This is the house my family moved into in 1961 when we moved to Rowe. My father was working at Yankee Atomic and there were more than a few families that moved into town with the opening of the plant. We had just spent the past year in Buckland in a house that I remember being so cold the only room we spent any time in was one with a wood stove. That says something because I was 4 years old at the time.
When I look at the photographs of this house on Potter Road I always wonder what they were thinking when they decided to buy this place. At the time Potter Road was a dirt dead end with three houses on it. The road is still dirt but quite passable all the way through and has many, many more houses on it.
I can’t imagine what my grandparents, on both sides, thought when they saw this. My parents had moved from Southbridge, MA where we lived in a new, all electric duplex on Kingsley Street. I was 4, my sister was 2 and my brother a year old. You will notice from the photographs that there wasn’t a foundation (or cellar) under the house, just 4 piles of stone in the corners.
There wasn’t any running water – that pump you see on the right of the photo above was what there was. We were taught at an early age to make sure the priming pitcher was always left full. This photograph was also taken from around the front of the outhouse. Yup, no running water, no toilet, just a two holer out back. The bonus was the well ran dry every July so my father would take a drum to the town hall and fill it for our water supply. I remember that drum falling off the back of his truck on a return trip once. The three of us kids would take our baths in an oval copper wash tub set on the wood floor of the kitchen. There was an electric “donut” that would heat the water to temperature in the summer, otherwise is was heated on the wood cookstove in the kitchen. My mother did her laundry in the same copper on the top of the stove, hanging it out to dry in back of the house.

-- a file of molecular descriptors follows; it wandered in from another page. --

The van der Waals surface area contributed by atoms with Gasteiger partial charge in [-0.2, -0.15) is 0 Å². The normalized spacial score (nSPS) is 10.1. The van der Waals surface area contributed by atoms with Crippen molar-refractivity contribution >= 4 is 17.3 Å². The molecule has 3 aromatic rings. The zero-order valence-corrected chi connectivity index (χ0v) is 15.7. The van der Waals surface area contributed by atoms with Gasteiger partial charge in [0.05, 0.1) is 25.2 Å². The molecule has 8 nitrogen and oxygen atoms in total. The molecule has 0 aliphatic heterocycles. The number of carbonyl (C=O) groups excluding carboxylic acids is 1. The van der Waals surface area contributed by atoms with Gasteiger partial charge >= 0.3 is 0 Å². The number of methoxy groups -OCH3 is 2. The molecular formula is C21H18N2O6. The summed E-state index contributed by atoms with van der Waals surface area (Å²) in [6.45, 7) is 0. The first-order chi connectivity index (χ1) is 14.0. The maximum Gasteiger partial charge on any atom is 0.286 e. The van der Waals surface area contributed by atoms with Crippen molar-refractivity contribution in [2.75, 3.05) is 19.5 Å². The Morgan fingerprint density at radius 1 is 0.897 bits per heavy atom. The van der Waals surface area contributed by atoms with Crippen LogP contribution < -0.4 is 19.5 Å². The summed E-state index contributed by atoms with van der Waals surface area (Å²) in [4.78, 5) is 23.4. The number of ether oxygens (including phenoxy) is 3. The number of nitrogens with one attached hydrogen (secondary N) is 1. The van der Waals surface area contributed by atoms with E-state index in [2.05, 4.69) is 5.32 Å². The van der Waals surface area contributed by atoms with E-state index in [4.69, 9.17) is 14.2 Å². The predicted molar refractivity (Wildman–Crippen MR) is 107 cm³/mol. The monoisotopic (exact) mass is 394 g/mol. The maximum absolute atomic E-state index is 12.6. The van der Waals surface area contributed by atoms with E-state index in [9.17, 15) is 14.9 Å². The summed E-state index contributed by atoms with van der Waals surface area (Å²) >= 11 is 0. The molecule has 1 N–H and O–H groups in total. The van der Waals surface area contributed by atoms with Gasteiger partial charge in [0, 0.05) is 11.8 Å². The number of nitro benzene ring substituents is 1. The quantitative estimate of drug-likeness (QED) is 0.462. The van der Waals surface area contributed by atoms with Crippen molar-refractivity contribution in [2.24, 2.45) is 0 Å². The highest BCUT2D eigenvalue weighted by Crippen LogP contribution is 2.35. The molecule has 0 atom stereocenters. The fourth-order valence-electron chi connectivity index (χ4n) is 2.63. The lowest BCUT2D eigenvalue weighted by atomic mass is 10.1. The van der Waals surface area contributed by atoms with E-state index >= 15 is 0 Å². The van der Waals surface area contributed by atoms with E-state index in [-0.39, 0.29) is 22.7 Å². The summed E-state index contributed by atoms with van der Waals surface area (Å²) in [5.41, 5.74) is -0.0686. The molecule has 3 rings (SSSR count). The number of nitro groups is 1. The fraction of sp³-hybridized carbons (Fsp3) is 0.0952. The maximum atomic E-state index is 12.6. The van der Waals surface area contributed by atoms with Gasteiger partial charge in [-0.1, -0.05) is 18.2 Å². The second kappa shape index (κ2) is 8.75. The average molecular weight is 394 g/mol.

We all lived on the first floor initially. My sister, brother and I were in the front bedroom – bunkbeds, a crib and two dressers – just enough room to walk through. A few years later they would renovate the upstairs giving us two additional bedrooms but initially there were more important tasks at hand.
The cellar was dug from underneath the house with shovels. The foundation built once dug out. Water had to come into the house at some point. Heat of some kind had to be put in. I can’t imagine the kind of to do list they had from the moment they closed on this property. They had 6 months to get what was a summer place ready for year round occupancy. They had a vision. They could see the potential.
The house was sold in 1967 when we moved into the house on Fort Pelham Farm. It was a much different place than the one they had purchased 6 years before. My father and his father built a large garage attached to the house with a breezeway. And old building was moved from another part of town to be used as a barn for our various animals. We dug up a maple tree in the woods, as a family, and planted it in the front yard.
All of the work that was done was done by my father and his father except for putting in the well. We learned at an early age the value of hard work. We saw what it meant to have a vision – to see the potential in things that are not always so pretty. We learned to make due with what was at hand and to be able to build or repair things with what was readily available. Over a short period of time they turned a sow’s ear into a silk purse.